Beach blanket opera
Nevada Opera mixes opera “hits” and popular tunes in its Artown concert at Wingfield Park
Mention the word “opera” to a crowd, and wait for a response. Some people might answer with expressions of enthusiasm. Others might respond with groans of agony.
If you tend to be part of the latter group, you probably see opera as an ostentatious production with people singing in languages you don’t understand. You expect a fat lady in a horned helmet to sing at the end.
Nevada Opera hopes to change such attitudes with its upcoming Artown concert, Chorus Extravaganza, which will be performed in the outdoor setting of Wingfield Park. The program will highlight local vocalists and feature selections from several operas, as well as throw some pop tunes and Broadway numbers into the mix.
There’s no need to wear diamonds or tuxedos. Nobody will be scrutinizing your opera etiquette. You can even pack a picnic dinner and sit on a beach blanket, if you’d like.
“With this concert, we’d like to give it a little twist,” says Rick Comeaux, executive director of Nevada Opera. “We’re putting out some of the more popular music from different operas that people know, but we’ll also offer some other music, a theater/pop music kind of a blend, to cross that over. We want people to come to [this] concert knowing that they are going to hear other styles of music, and maybe that might open them up to … coming to a main stage production at the Pioneer [Center for the Performing Arts].”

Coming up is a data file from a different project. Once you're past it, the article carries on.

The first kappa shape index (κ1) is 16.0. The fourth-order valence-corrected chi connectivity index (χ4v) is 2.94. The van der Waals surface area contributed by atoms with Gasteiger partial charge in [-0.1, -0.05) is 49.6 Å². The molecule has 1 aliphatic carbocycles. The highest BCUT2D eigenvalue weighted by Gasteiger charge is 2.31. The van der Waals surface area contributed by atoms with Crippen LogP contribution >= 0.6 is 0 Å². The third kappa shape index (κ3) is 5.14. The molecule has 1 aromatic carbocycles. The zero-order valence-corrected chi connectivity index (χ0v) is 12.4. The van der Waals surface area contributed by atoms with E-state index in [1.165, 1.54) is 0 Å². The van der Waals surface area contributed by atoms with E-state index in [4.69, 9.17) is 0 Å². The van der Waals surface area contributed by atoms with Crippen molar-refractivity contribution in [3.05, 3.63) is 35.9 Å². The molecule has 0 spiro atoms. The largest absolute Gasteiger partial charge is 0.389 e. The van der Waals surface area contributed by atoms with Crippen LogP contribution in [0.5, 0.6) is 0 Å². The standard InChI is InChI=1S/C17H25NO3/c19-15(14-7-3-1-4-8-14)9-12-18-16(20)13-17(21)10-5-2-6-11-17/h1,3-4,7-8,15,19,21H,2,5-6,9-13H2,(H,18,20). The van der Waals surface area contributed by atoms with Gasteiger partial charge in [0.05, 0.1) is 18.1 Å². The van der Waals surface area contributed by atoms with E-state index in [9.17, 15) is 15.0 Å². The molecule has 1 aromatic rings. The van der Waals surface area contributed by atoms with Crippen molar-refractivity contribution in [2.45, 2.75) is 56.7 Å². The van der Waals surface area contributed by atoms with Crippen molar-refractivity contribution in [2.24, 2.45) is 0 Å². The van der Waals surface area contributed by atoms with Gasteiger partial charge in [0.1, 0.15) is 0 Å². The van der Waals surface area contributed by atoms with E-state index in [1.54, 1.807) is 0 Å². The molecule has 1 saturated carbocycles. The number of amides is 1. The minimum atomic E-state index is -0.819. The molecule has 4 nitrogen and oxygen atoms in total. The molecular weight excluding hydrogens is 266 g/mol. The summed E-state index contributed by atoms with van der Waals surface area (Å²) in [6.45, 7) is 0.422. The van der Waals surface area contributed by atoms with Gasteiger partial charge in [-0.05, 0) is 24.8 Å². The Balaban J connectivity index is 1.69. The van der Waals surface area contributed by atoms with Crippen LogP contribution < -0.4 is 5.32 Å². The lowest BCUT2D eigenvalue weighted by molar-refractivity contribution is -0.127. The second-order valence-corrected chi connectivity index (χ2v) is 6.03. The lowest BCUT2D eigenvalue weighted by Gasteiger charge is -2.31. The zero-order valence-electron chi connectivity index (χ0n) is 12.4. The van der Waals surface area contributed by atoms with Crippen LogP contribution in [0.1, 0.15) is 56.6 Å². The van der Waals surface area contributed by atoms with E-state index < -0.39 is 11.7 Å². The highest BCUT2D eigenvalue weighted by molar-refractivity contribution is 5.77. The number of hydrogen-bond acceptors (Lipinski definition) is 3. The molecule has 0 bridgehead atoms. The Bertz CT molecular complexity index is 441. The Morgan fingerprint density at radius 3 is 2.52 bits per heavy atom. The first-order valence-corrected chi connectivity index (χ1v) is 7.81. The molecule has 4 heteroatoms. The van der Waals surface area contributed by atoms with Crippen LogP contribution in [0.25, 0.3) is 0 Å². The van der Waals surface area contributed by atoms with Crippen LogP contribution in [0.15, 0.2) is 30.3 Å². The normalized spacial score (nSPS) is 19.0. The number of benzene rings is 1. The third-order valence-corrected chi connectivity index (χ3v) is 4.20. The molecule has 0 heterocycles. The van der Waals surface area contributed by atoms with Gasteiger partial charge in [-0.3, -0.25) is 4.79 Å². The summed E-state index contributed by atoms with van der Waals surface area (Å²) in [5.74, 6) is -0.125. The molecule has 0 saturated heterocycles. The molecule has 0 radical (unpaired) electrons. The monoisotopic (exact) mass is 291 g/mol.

Comeaux, who admits to being a late-blooming fan of opera, says some of that anxiety toward opera is because of language differences.
“I think that coming into opera, a lot of people feel intimidated a little bit by the language, or just the whole [experience] of the art form,” he says. “[But] you don’t need to understand the language to be able to understand what’s going on, because we put [the translations] in English for you above the stage.”
But there shouldn’t be much need for supertitles at the Chorus Extravaganza, as there will be vocal pieces sung in English. The two-hour concert will open with a segment featuring the Nevada Opera Chorus and the Nevada Opera Youth Chorus, which will be conducted by Nevada Opera Artistic Director Andrew Stamper. They will be joined by members of the University Chorale and the Reno Philharmonic Chorus, who will sing excerpts from Leoncavallo’s I Pagliacci, Bizet’s Carmen and Verdi’s Il Trovatore, three operas that will make up Nevada Opera’s upcoming season.